Architect David Vernon has packed as many kid-focussed features as possible into his transparent new Elwood home, including a cricket pitch lawn, a shop-style play nook and racing circuits.
David Vernon credits green as one of several inspirations behind the new family home he designed recently for a generous inner-city corner block in bayside Elwood. He’d built his last home in nearby East St Kilda slowly, by hand, over a couple of years, eking out as much livable space as possible from a tiny 250-square- metre site ringed on all sides by tall neighbouring properties. The design scooped a 2009 Australian Institute of Architects (Victorian Chapter) Award and graced the cover of green in early 2010.
Later that year Vernon was one of thirteen architects approached by the magazine to design and build a 3D model of a compact inner urban home for its Scale vs Status exhibition at the State of Design Festival in July. By December he and psychologist partner Rachel Chiodo found themselves pushing these ideas further after buying a run-down old house in Elwood on a block of similar size.
“It got us thinking,” Vernon recalls. “Whilst it was a different … project … it certainly set up (the question), ‘A 450-square-metre site, how do we deal with that?’”
As client, Vernon allowed himself six months to explore various options, including turning over a third of the block to create a neighbourhood “common” (which he concluded was problematic for resale), an elaborate plan for three tiers of garden and terracing (prohibitively expensive), and a prefabricated dwelling.
“But we very much wanted to get the benefit of having some thermal mass – slab on ground, you get the sun coming in, warming the place up, and … re-used bricks,” Vernon says. “Obviously when you go prefab it’s a more lightweight build.”
Renovating the existing house or its various outbuildings was never on the cards due to their poor condition.
The brief was “maximising the land use for all aspects: garden and play space and enjoyment, not feeling that we’re hemmed in”. The couple wanted subtly delineated spaces inside and out that each member of the family, including children Sam (now five) and Nelly (18 months), could enjoy separately and together. Coming from
a 145-square-metre home they didn’t hanker after an ensuite or “adults’ retreat”.
With future needs in mind, they opted for a sizeable fourth bedroom on the ground floor that currently serves as Vernon’s home office but could eventually be the master bedroom. Building with a “loose fit, long life” philosophy, the current master on the upper level features a removable joinery “wall” (plus a cut-out corner window with kick-arse views and a balcony floor that will serve as a cantilevered planter box), making it easily transformed into a second living space.
Twelve months in a rental property without a kitchen island bench had shown Chiodo the benefits of forgoing this to accommodate a central dining table for shared family meals. A single step up from living room to dining area stops balls and other toys in their tracks. It also gives the generous central living space, with its exposed timber bracing, garden views and a small wood fire with internal flue for extra heat, a cosy, den-like feel. The galley- style kitchen accommodates a small laundry opposite the pantry.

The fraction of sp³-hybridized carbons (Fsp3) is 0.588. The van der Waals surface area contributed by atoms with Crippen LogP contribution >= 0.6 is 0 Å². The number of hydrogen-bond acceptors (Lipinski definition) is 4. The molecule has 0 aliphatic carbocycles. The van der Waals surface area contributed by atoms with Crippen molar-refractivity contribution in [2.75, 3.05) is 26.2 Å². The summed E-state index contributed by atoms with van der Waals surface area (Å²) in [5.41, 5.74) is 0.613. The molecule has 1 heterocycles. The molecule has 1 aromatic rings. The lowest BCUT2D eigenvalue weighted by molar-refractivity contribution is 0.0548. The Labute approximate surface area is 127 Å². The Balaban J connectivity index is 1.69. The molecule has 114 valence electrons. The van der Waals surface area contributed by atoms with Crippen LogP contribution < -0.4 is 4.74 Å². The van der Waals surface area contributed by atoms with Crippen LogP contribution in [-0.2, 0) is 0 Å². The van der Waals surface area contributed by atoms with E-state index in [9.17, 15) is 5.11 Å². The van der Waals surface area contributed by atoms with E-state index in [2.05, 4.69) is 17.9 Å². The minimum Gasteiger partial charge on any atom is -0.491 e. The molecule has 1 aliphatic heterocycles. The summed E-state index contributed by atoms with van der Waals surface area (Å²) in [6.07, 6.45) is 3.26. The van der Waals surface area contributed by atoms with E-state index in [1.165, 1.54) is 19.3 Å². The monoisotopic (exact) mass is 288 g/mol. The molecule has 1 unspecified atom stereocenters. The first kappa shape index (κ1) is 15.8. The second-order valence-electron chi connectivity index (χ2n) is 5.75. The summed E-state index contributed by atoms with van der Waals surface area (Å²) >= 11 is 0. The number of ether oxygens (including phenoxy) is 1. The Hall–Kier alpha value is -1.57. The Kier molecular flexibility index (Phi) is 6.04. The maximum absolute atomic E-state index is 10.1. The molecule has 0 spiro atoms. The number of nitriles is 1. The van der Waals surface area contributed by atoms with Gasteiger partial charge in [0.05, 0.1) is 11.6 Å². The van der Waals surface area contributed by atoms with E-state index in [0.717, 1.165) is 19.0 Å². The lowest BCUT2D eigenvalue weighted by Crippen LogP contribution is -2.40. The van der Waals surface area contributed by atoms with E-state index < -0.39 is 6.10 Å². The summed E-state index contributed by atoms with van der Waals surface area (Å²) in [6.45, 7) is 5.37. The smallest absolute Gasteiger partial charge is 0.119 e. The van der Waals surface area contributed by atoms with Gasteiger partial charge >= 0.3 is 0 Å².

A simple but sizeable upstairs bathroom is topped with a thermal chimney expressed externally on the roof as a boxy, bright green “lantern”.
For children Sam and Nelly and their many visitors, house and garden offer plenty of kid-sized nooks and crannies to explore. Vernon says the inclusion of racetrack-like circuits inside and out for running off energy are proving popular. These include a series of small decks at the rear such as “the lily pad”: a circular timber platform designed on site by Sam during construction to wrap around a massive magnolia tree. In addition there’s a car space- cum-cricket pitch embedded in the front lawn, a small table tucked at the end of the upstairs hallway which Sam has claimed as his private desk, a low-level toy storage and play space off the main living room with a wide counter that makes it ideal for all sorts of imaginary play, with easy access to side and rear exits to spill out into the garden. A low bookcase near the fireplace has taken on the role of window seat for quiet reading time.
Mindful of the prominent corner location, Vernon aimed for a design offering a suitable “urban gesture” to both street and neighbours – many of whom have lived in the village-like pocket for decades. Hence there are generous setbacks on all sides and a front entrance pushed to the back of the western wall towards the rear home office. From the street the façade reads like stacked boxes. On the overhanging upper level it’s all white weatherboard; below and to the side are dark charcoal boxes of cement sheet, linked by a series of green buffers: small gardens and decks at the front, east side and rear. Vernon says the design is a nod to both the modernist box and the weatherboard homes and 1960s cream brick flats around it. The choice of materials, honestly expressed, was born of a desire to bookend both streets fittingly.